Journal of Risk Model Validation

This issue of The Journal of Risk Model Validation brings together some rather disparate enquiries into topics in model validation and stress testing/backtesting. All our readers should find something of interest here. The flow of submissions continues to be healthy, and it is clear that our journal has much to offer the industry. The mix of excellent academic work and practical advice that The Journal of Risk Model Validation boasts is unusual among finance journals, which tend to focus on just one or the other.

Our first paper, “An optimized support vector machine intelligent technique using optimized feature selection methods: evidence from Chinese credit approval data” by Mohammad Zoynul Abedin, Chi Guotai, Fahmida-E-Moula, Tong Zhang and M. Kabir Hassan, deals with machine-learning models and their validation. This is an interesting and rather novel issue, with machine learning very much in vogue in the field of quantitative finance at the moment. It is seen as a procedure for man- aging complex and sometimes-hidden patterns of risk that are not detectable by conventional methods of risk modeling. I expect further papers in this area in future.

The issue’s second paper, “Model risk tiering: an exploration of industry practices and principles”, is by Nick Kiritz, Miles Ravitz and Mark Levonian. It addresses issues around current consultancy and regulatory recommendations for risk model validation. Tiering is an exercise whereby models are ranked by the inherent risk associated with their use. The authors’ focus on tiering is justified as an a priori exercise in resource allocation. Much has already been written by consultants on the subject, and this paper provides a very useful summary.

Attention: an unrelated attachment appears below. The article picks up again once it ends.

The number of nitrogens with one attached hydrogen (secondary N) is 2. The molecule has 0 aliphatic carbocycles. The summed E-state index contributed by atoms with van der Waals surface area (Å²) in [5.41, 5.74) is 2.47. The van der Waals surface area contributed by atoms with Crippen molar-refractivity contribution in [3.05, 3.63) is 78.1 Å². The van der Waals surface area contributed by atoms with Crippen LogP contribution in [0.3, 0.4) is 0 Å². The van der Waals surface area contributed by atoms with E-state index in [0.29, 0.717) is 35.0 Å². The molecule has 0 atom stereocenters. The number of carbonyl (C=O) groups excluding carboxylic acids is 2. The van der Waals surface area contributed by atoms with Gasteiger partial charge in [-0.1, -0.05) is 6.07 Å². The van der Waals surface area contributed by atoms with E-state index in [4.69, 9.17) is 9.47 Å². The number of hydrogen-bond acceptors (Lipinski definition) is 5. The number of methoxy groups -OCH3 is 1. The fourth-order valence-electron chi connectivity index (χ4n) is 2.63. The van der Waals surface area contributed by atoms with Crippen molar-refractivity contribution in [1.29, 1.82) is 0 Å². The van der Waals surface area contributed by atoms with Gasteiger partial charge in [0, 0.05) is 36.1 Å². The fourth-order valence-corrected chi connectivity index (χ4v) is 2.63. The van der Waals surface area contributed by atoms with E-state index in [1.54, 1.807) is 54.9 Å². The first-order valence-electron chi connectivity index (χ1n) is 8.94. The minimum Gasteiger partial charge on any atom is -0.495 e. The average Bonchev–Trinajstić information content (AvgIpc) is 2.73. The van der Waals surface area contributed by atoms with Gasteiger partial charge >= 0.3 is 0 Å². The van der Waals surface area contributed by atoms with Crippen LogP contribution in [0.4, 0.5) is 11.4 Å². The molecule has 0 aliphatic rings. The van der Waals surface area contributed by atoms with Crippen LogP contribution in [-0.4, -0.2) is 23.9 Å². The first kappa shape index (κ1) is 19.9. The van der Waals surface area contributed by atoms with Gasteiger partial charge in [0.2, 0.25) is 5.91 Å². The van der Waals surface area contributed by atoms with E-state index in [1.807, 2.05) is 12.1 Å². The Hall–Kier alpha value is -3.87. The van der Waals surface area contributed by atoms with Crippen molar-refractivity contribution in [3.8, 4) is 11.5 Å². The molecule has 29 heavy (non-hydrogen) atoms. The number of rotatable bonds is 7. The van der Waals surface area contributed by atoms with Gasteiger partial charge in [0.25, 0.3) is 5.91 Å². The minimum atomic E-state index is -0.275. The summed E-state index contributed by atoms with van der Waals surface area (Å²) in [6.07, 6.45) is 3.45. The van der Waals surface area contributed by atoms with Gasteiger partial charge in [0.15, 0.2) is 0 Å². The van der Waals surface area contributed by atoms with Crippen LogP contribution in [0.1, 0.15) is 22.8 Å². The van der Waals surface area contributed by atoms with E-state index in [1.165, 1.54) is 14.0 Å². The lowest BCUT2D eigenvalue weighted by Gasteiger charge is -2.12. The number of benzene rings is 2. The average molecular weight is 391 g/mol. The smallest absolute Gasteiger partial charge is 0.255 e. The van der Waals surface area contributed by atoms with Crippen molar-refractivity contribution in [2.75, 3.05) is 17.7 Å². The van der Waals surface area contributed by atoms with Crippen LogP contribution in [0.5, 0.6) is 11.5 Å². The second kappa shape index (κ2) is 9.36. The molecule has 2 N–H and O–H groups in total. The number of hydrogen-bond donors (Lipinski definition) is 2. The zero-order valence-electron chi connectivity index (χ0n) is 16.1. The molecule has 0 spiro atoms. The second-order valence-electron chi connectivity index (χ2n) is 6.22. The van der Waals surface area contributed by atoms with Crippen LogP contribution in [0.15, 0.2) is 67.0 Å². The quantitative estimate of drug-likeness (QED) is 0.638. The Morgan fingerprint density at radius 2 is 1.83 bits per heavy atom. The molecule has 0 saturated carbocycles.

“Credit portfolio stress testing using transition matrixes”, our third paper, is by Radu Neagu, Gabriel Lipsa, Jing Wu, Jake Lee, Stephane Karm and John Jordan. The authors propose a new methodology for modeling credit transition probability matrixes using macroeconomic factors. This methodology is tested over a period including the last two major financial crises and is shown to perform well. We remind readers that stress testing and backtesting are topics that are very much of interest to the journal.

With that reminder in place, we come to the final paper in this issue: “Validation of the backtesting process under the targeted review of internal models: practical recommendations for probability of default models” by Lukasz Prorokowski. This paper provides practical recommendations for validating a backtesting process under the targeted review of internal models (TRIM) regulatory exercise. It offers advice on the introductory steps for validating a backtesting process and reviews the available statistical tests for calibration, discrimination and stability backtesting, According to the European Central Bank, "TRIM focuses on the reduction of unwarranted variability in risk-weighted assets (RWA) driven by inappropriate modeling which takes advantage of the freedom granted by the current regulation", This research fills a gap in the literature and is of both academic interest and practical value.

Steve Satchell
Trinity College, University of Cambridge

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